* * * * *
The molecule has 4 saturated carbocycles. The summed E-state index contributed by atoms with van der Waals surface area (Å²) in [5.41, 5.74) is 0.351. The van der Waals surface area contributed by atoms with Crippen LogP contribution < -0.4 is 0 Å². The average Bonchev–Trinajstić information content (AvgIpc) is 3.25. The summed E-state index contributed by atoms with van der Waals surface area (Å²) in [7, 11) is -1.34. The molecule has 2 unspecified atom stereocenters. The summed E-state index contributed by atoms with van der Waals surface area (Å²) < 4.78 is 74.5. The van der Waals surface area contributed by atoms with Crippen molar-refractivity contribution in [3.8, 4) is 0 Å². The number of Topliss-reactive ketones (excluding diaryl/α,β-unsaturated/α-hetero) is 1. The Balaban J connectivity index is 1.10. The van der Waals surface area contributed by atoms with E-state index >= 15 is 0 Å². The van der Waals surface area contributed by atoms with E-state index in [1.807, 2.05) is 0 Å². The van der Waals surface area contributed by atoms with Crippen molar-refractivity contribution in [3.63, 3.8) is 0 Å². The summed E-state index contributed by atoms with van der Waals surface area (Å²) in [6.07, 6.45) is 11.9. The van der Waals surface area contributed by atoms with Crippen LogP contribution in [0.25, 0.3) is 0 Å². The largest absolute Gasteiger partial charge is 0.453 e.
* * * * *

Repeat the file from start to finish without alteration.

The molecule has 4 saturated carbocycles. The summed E-state index contributed by atoms with van der Waals surface area (Å²) in [5.41, 5.74) is 0.351. The van der Waals surface area contributed by atoms with Crippen LogP contribution < -0.4 is 0 Å². The average Bonchev–Trinajstić information content (AvgIpc) is 3.25. The summed E-state index contributed by atoms with van der Waals surface area (Å²) in [7, 11) is -1.34. The molecule has 2 unspecified atom stereocenters. The summed E-state index contributed by atoms with van der Waals surface area (Å²) < 4.78 is 74.5. The van der Waals surface area contributed by atoms with Crippen molar-refractivity contribution in [3.8, 4) is 0 Å². The number of Topliss-reactive ketones (excluding diaryl/α,β-unsaturated/α-hetero) is 1. The Balaban J connectivity index is 1.10. The van der Waals surface area contributed by atoms with E-state index >= 15 is 0 Å². The van der Waals surface area contributed by atoms with E-state index in [1.807, 2.05) is 0 Å². The van der Waals surface area contributed by atoms with Crippen molar-refractivity contribution in [3.63, 3.8) is 0 Å². The summed E-state index contributed by atoms with van der Waals surface area (Å²) in [6.07, 6.45) is 11.9. The van der Waals surface area contributed by atoms with Crippen LogP contribution in [0.25, 0.3) is 0 Å². The largest absolute Gasteiger partial charge is 0.453 e.